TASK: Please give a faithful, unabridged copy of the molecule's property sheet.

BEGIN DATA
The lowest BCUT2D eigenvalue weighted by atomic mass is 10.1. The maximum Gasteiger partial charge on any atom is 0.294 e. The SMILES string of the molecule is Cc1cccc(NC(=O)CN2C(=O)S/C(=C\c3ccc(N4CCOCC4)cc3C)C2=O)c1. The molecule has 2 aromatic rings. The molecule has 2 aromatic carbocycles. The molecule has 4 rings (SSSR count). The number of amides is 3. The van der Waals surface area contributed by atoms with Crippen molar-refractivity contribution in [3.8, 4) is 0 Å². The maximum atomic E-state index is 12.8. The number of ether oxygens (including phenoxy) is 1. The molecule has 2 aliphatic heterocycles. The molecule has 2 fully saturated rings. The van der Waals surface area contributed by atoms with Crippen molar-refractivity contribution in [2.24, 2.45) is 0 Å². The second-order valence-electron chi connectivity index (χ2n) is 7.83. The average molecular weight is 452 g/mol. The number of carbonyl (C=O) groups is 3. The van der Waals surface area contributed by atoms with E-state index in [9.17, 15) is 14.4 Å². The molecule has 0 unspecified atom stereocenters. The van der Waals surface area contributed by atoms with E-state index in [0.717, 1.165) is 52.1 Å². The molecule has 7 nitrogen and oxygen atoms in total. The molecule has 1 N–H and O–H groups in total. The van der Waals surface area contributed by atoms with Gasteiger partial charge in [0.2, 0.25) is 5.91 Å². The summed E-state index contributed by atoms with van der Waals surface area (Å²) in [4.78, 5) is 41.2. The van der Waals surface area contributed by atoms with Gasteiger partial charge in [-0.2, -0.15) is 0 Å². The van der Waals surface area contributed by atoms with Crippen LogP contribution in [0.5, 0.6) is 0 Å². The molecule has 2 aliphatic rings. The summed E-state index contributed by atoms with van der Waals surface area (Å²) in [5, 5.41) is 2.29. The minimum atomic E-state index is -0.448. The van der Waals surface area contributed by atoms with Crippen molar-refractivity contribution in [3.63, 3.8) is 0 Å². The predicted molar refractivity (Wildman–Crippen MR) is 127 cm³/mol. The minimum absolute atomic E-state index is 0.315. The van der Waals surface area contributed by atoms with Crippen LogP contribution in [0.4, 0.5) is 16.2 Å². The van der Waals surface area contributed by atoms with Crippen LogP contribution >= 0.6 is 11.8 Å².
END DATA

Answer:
The lowest BCUT2D eigenvalue weighted by atomic mass is 10.1. The maximum Gasteiger partial charge on any atom is 0.294 e. The SMILES string of the molecule is Cc1cccc(NC(=O)CN2C(=O)S/C(=C\c3ccc(N4CCOCC4)cc3C)C2=O)c1. The molecule has 2 aromatic rings. The molecule has 2 aromatic carbocycles. The molecule has 4 rings (SSSR count). The number of amides is 3. The van der Waals surface area contributed by atoms with Crippen molar-refractivity contribution in [3.8, 4) is 0 Å². The maximum atomic E-state index is 12.8. The number of ether oxygens (including phenoxy) is 1. The molecule has 2 aliphatic heterocycles. The molecule has 2 fully saturated rings. The van der Waals surface area contributed by atoms with Crippen molar-refractivity contribution in [2.24, 2.45) is 0 Å². The second-order valence-electron chi connectivity index (χ2n) is 7.83. The average molecular weight is 452 g/mol. The number of carbonyl (C=O) groups is 3. The van der Waals surface area contributed by atoms with E-state index in [9.17, 15) is 14.4 Å². The molecule has 0 unspecified atom stereocenters. The van der Waals surface area contributed by atoms with E-state index in [0.717, 1.165) is 52.1 Å². The molecule has 7 nitrogen and oxygen atoms in total. The molecule has 1 N–H and O–H groups in total. The van der Waals surface area contributed by atoms with Gasteiger partial charge in [0.2, 0.25) is 5.91 Å². The summed E-state index contributed by atoms with van der Waals surface area (Å²) in [4.78, 5) is 41.2. The van der Waals surface area contributed by atoms with Gasteiger partial charge in [-0.2, -0.15) is 0 Å². The van der Waals surface area contributed by atoms with Crippen LogP contribution in [0.5, 0.6) is 0 Å². The molecule has 2 aliphatic rings. The summed E-state index contributed by atoms with van der Waals surface area (Å²) in [5, 5.41) is 2.29. The minimum atomic E-state index is -0.448. The van der Waals surface area contributed by atoms with Crippen molar-refractivity contribution in [3.63, 3.8) is 0 Å². The predicted molar refractivity (Wildman–Crippen MR) is 127 cm³/mol. The minimum absolute atomic E-state index is 0.315. The van der Waals surface area contributed by atoms with Crippen LogP contribution in [0.4, 0.5) is 16.2 Å². The van der Waals surface area contributed by atoms with Crippen LogP contribution >= 0.6 is 11.8 Å².